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  1. #41
    lxdude's Avatar
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    Quote Originally Posted by puketronic View Post
    I also realized that you cannot change the screens for the FM but I believe you can for the MX and I know you can for the OM's and so I think that I am leaning towards one of those now.
    The MX can take numerous different screens. It also takes the LX screens, which are brighter. The extra brightness means the meter might underexpose up to 1/3 stop. Not a problem for me, though the meter can be easily adjusted by a service shop to compensate.

    Is the MX and OM with their respective compact lenses (40mm f2.0 & 50mm f1.8 for Olympus and 40mm f2.8 & 50mm f1.7 for Pentax) in the same league in terms of size? More precisely: MX + 40mm vs OM + 40mm and MX + 50mm vs OM + 50mm. Both cameras/lenses seem very suitable, in terms of size. From the picture provided by Les Sarile, it seems so, but I'm unsure which lenses those are.
    I don't know about the 40mm lenses, but IMO with the 50mm lenses they are definitely in the same league.

    Focus and viewfinder is important to me too.

    Is it practical to focus with any of these combinations with an all-matte screen? I don't like focus-aids which is one reason why I tend to not use 35mm SLR's.
    I use an all-matte LX screen in one of my MX's and a matte/microprism dot LX screen in the other. And my LX and Nikon F3HP both have all-matte screens. I find for me, focusing aids are only needed in dim light.

    The OM-1 and MX cameras feel different and have some differences in features. I like both better than the FM series because I find the FM finder "squinty" and hard to use with glasses.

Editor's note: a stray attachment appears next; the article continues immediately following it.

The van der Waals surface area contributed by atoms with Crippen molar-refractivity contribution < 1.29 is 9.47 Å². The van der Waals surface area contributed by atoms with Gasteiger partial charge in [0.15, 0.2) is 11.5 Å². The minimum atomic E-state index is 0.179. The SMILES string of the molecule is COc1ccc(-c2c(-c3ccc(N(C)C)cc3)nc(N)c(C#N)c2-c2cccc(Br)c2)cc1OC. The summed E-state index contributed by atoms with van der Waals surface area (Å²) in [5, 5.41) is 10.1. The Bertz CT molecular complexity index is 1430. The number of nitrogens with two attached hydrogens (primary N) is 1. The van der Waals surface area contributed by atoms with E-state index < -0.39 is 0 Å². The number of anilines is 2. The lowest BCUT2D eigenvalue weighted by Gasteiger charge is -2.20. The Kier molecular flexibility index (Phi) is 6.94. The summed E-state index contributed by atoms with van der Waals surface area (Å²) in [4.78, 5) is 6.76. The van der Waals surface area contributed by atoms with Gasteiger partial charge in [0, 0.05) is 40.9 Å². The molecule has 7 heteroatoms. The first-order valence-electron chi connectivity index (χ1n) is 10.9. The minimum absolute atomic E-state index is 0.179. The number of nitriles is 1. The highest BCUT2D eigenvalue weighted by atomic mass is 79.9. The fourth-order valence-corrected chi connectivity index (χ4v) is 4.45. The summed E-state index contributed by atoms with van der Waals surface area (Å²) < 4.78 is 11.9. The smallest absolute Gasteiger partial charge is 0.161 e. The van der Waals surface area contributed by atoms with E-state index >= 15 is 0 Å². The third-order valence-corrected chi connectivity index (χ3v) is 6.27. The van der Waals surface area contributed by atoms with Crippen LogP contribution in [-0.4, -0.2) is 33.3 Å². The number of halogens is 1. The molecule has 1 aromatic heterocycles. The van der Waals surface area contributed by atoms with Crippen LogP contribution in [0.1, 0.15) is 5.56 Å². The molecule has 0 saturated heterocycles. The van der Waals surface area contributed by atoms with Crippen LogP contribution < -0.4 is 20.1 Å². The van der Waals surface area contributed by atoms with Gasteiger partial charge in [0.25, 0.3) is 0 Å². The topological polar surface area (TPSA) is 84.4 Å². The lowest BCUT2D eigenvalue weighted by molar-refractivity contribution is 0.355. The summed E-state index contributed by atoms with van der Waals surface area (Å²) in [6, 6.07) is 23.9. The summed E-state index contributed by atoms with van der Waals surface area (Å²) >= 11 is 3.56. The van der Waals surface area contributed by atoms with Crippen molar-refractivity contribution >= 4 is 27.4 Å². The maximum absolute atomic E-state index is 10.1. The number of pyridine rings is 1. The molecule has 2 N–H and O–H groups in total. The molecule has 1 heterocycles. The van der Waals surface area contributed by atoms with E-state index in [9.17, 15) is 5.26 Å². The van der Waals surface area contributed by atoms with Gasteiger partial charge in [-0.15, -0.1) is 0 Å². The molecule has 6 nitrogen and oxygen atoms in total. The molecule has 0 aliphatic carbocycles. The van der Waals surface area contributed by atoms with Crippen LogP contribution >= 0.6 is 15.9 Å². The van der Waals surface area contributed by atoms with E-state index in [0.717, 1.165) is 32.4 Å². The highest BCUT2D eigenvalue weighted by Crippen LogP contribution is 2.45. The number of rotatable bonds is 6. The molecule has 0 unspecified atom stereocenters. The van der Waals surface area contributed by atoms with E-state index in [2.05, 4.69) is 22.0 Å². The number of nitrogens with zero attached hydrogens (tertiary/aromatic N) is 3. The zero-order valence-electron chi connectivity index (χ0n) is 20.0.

The MX has a more traditional layout, with the shutter speed knob on top, aperture ring at the rear of the lens, and DoF preview lever on the front. F/stop and shutter speed are both visible in the finder. Meter indication is by LED. The viewfinder magnification is somewhat more than the OM-1's though the OM-1's is (I think) next largest, and they both show almost the entire picture area. The shutter knob on MX's is heavily detented, making it harder to turn than on most cameras. Once used to it, it's not that a big deal to me or others I've talked to about it.
    The OM-1 has the shutter speed ring on the front around the lens mount and the aperture ring in front of the focusing ring on prime lenses. DoF preview is by a button on each lens. Meter indication is by needle, and f/stop and shutter speed are not visible in the finder.

    Subjectively, this is my take on each. I would gladly use either. They are both great machines. Both are very quiet and have very low vibration, especially on first curtain opening (when it really counts).

    I chose Pentax because of the LX. It's a beautifully made machine about the same size and weight of a Nikon FM/FE, but with excellent, bright and clear interchangeable finders and is almost as easy to use with glasses as the F3HP. I also have two MX's and two ME Supers and what stands out for me with all is compactness and great viewfinders. Another reason, not to be discounted, is that I had always used lenses with controls that turned the same way (Fujica ST, Pentax Takumar, Nikon). I didn't have to retrain myself after four decades, especially as I still use some Nikon stuff.

    My point is that I chose based on aggregate reasons. If I were looking for what you're looking for, it's hard for me to say if I would have settled on the MX or the OM-1.